12 Jan 2016, 12:13 — 5 min read
They say age is just a number and indeed it is true for these young entrepreneurs and innovators, who are determined to make a difference. Whether it is assisting the government in implementing pollution control campaigns, empowering the visually impaired or addressing an impending health crisis, these teenage innovators are leading from the front.
Showing The ‘Odd-Even’ Way
In December 2015, a 13-year-old boy, Akshat Mittal, student of Class VIII in Amity International School Noida, created a unique solution to assist the Delhi government when it announced the odd-even strategy as a measure to reduce pollution, which left many worried about regular commuting. While some suggested carpooling as a solution, Akshat decided to do something about it.
At a time when commuters raised concerns on the applicability of the ‘Odd-Even campaign’, this teenager developed an easy-to-use website, http://www.odd-even.com/. Users simply need to register on this website with their name, age, mobile number and the registration number of their vehicle, if they own one. Additionally, they may add a commuter preference in terms of gender and age.
The website is simple and user-friendly and most importantly is connecting people travelling to a common destination based on various filters and offering the best available option.
Cashing On Trash
Five 14-year-old girls from Bangalore’s New Horizon Public School won the Technovation Challenge in San Francisco in 2015 for creating a waste management app - Sellixo. The app’s jingle explains the concept –‘Why trash it, when you can cash it’.
Taking inspiration from Prime Minister’s Narendra Modi’s Swachh Bharat initiative, they created an app that provides an online marketplace for users to buy and sell dry waste. The app is still work in progress but it aims to target dry waste producers like small shopkeepers and apartment associations; dry waste collectors like ‘raddiwalas’ and recycling agencies. Sellixo can be impactful in creating a better environment once it is developed further for practical use.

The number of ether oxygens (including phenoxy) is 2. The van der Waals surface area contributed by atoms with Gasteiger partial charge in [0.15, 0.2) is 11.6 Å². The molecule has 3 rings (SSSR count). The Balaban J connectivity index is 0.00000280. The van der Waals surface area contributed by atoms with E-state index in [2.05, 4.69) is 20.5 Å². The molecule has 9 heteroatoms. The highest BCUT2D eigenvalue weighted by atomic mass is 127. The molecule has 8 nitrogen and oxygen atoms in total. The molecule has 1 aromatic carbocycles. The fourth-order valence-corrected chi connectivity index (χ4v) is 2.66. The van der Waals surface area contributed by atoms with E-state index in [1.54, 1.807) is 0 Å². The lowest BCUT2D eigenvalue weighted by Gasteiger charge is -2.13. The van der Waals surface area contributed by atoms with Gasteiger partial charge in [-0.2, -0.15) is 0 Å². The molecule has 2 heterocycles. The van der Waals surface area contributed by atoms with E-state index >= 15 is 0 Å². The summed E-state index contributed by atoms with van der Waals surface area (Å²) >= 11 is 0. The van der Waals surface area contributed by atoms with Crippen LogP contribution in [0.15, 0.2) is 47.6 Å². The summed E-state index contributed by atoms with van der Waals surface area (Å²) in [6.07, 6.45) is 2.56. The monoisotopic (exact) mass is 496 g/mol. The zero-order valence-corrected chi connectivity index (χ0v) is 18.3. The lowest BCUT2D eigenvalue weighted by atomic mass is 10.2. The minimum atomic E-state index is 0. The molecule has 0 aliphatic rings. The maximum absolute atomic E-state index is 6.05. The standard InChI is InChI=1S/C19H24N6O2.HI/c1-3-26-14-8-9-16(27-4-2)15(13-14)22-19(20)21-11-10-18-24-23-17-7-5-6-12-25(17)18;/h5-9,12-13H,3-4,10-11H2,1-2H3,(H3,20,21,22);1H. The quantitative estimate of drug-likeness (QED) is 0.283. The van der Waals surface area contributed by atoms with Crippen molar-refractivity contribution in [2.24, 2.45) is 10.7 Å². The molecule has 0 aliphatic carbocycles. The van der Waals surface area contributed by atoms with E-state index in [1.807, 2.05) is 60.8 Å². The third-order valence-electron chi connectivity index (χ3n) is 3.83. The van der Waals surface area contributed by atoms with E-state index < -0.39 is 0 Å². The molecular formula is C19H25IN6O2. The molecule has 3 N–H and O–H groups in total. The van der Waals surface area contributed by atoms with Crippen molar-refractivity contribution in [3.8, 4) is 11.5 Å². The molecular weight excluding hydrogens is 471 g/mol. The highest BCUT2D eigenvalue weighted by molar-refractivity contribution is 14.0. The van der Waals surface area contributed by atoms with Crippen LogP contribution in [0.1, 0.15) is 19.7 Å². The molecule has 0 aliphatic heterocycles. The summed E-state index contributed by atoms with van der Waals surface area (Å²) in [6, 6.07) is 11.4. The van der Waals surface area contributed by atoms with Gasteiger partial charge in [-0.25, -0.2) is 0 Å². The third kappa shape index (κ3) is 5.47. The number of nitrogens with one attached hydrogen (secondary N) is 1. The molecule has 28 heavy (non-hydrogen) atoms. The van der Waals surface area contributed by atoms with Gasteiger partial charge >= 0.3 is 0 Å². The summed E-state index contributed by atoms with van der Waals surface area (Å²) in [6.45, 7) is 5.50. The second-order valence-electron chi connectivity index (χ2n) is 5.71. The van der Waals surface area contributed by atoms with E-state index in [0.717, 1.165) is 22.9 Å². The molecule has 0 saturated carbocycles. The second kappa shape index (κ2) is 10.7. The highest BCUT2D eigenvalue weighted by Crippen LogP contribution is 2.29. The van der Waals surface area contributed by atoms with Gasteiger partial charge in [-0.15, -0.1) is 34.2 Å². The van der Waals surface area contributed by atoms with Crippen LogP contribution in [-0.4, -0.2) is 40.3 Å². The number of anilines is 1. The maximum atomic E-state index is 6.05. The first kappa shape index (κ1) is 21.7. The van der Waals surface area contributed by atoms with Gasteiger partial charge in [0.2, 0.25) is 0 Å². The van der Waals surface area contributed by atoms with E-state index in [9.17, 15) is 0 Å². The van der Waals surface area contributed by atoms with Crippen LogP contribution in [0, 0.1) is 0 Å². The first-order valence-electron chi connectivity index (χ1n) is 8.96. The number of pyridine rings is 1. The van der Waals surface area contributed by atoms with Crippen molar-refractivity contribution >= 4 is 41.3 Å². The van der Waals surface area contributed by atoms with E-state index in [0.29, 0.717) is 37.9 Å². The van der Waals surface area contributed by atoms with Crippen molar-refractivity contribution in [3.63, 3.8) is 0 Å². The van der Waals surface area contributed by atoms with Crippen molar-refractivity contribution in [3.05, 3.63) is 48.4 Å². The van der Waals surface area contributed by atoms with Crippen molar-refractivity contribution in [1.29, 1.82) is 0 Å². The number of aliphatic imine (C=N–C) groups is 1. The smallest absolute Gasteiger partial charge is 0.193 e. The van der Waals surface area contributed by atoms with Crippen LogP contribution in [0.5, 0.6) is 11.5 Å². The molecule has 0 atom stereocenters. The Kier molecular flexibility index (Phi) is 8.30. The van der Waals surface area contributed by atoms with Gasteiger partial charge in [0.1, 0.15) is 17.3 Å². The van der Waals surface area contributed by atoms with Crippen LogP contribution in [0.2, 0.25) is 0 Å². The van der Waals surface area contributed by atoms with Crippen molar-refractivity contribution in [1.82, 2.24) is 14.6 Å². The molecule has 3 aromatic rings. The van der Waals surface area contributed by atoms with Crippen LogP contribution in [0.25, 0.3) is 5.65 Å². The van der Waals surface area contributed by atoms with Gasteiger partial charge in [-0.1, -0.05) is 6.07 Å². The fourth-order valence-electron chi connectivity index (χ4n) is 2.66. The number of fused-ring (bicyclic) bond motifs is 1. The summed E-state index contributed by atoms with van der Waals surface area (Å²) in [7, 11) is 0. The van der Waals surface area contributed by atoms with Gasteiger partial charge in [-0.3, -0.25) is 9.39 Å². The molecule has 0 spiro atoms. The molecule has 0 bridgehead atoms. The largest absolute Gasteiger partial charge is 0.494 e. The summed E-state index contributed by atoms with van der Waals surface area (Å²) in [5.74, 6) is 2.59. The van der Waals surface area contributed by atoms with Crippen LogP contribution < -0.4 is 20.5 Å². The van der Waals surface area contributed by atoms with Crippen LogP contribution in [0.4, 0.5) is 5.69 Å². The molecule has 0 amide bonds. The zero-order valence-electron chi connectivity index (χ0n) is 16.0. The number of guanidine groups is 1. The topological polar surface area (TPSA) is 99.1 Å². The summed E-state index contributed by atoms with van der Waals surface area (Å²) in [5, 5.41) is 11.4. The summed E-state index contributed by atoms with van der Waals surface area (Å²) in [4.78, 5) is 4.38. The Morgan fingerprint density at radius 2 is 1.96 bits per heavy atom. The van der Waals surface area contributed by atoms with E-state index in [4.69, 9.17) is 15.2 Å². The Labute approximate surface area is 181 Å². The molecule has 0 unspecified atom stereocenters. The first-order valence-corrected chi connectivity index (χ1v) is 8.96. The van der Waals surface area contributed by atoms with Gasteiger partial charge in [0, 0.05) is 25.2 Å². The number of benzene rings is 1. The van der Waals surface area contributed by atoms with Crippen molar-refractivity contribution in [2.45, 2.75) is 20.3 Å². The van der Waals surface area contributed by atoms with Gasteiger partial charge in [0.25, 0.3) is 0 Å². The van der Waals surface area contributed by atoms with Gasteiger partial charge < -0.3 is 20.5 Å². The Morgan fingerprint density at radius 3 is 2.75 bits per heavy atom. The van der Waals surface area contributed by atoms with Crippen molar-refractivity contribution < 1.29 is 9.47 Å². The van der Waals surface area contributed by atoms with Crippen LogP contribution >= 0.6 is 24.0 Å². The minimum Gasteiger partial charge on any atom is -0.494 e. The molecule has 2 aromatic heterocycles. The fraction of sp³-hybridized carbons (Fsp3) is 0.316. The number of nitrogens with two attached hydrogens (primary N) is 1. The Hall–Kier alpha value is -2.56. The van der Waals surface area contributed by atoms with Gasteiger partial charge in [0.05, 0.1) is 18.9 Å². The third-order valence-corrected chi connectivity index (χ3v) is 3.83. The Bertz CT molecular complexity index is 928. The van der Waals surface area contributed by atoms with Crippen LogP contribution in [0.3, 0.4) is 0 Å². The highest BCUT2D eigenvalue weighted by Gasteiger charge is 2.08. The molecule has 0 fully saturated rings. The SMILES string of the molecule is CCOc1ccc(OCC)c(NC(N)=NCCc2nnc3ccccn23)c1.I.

Empowering The Visually Impaired
Shubham Banerjee invented a low-cost Braille printer, Braigo, using his Lego toys when he was just 12-year-old. While working on a science fair project, he learnt that Braille printers costs over USD 2,000. Realising that of the millions of visually impaired across the globe, 90% of them in developing nations are without any assistance, he decided to create a low-cost printer. This printer can not only enable the visually impaired to create schedules, print bills, and medical records but also provide them access to read books, among others. Now, Shubham is working with Microsoft to integrate his invention with Windows.
Combating A Health Crisis
In September 2015, India was experiencing its worst dengue outbreak in six years with around 97,740 people affected by the disease and 200 deaths reported. Worried about the rising number of dengue cases, 14-year-old Shreya Nagpal, from California, shared an idea with her father about an online community of voluntary blood donors. The community would help expedite the blood transfusion process, since the prime requirement for a dengue patient with depleting platelet count is to find a blood and platelet donor. Thus, a breakthrough app – Vdonor was created. The hyperlocal app lets one search for blood donors in nearby area and contact them via SMS/call through the app in no time.
Detecting Developmental Disorders In Children
Founded by three college dropouts - Harsh Songra, Aafreen Ansari, and Shreya Shrivastava, the My Child app, lets parents detect developmental disorders in their child within a matter of 45 seconds. By providing a few inputs, a parent, with children between the ages of 11 and 24 months, can decipher if their child is suffering from any developmental or learning disorder. Harsh had even received praise for his efforts from Facebook's COO Sheryl Sandberg in August 2015.
Government’s Role To Encourage Startups
Ideas and innovations are abundant in this country and solutions like these need support for wide distribution and government agencies have the capability and authority to make it happen. As the much-awaited Start Up India, Stand Up India campaign is scheduled to be launched by Prime Minister Narendra Modi on January 16, it is expected that the campaign will be focused on providing conducive environment for the growth of startups, micro, small and medium enterprises.
Since the government is opening up to provide better opportunities for business growth, it is highly likely that the country will witness an upsurge in young entrepreneurs and innovators.
Posted byGlobalLinker Staff
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